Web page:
Quote Originally Posted by Ruv Draba View Post
Some readers feel cheated if they're not made happy, but as a reader I feel cheated if I'm lied to, or if the author plays favourites with his characters. Fairness to me requires an unflinching honesty about a fair world; and in a fair world a lot of villains are just heroes in the wrong place; and a lot of heroes are just villains who got lucky, and that's what I write about.
I believe the trope is 'Earn your happy ending.' The characters have to struggle for happiness because you're usually not happy unless you've had to contort yourself through hoops of all sizes and shapes to reach your goal. I don't like it when series get derailed because an author grows too attached to a character and decides to keep them around even though the book would have been awesome if they had died. I think I love the movie "Stranger than Fiction" because it plays with this very idea and flops it on its head.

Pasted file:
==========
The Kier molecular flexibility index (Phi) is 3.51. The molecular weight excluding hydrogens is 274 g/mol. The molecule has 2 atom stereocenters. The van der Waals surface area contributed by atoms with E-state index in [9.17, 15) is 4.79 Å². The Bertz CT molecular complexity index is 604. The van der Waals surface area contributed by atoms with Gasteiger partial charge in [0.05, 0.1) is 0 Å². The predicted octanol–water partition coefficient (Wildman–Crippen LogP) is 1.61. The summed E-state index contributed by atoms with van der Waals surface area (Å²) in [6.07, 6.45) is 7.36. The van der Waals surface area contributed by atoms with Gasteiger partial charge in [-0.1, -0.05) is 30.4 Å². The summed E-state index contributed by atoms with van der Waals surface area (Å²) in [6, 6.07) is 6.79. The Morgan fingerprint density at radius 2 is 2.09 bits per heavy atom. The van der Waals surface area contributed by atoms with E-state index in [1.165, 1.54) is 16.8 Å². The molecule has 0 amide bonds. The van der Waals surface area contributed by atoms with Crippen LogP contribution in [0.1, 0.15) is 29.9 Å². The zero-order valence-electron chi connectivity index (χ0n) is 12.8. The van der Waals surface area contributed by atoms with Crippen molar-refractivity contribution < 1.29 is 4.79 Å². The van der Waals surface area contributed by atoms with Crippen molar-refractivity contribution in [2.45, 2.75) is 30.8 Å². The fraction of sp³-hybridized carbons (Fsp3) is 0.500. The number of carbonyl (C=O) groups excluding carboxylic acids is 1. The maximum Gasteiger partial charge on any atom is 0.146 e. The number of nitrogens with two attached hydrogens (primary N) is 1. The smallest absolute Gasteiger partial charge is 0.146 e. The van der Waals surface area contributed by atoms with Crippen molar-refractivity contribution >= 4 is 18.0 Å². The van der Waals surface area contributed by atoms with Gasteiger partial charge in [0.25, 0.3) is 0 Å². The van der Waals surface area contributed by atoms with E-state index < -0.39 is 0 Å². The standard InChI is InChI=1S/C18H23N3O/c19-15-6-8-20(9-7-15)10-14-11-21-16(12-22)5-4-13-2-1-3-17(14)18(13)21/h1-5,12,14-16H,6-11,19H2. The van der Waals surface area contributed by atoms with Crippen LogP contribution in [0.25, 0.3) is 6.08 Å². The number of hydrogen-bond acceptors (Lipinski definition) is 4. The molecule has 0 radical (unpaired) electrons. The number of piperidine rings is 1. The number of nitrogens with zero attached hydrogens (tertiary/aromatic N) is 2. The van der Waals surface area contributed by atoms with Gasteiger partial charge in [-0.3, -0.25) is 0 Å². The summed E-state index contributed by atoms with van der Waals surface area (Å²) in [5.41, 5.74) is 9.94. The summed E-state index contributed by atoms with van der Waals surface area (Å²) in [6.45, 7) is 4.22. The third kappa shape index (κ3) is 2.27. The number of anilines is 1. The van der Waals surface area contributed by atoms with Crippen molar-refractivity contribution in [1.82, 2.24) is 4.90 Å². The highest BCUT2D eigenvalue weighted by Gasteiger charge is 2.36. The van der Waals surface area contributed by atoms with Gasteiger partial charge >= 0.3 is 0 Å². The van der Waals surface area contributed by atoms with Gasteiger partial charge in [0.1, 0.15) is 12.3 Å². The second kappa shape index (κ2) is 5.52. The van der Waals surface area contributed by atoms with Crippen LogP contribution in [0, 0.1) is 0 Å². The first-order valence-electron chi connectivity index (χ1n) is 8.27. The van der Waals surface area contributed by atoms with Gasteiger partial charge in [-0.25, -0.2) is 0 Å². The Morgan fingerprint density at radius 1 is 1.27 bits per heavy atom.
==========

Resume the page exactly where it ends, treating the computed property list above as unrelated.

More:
But back to fairness. Your characters can have different concepts of what constitutes fair. These ideas are likely cultural, and in judging a single character, you can slide in judgments on the entire culture of your world as well. The villian may be pitiable, but this is only because the culture that created them is terrible. Or the hero may be a raging idiot, but may never have been taught to really act otherwise to be successful. Really, the key is to keep in touch with current events and try to understand our own world. Then, you're just like, 'Wait! My story is totally about immigration reform or trade rights or nuclear warfare, but I just didn't realize it!'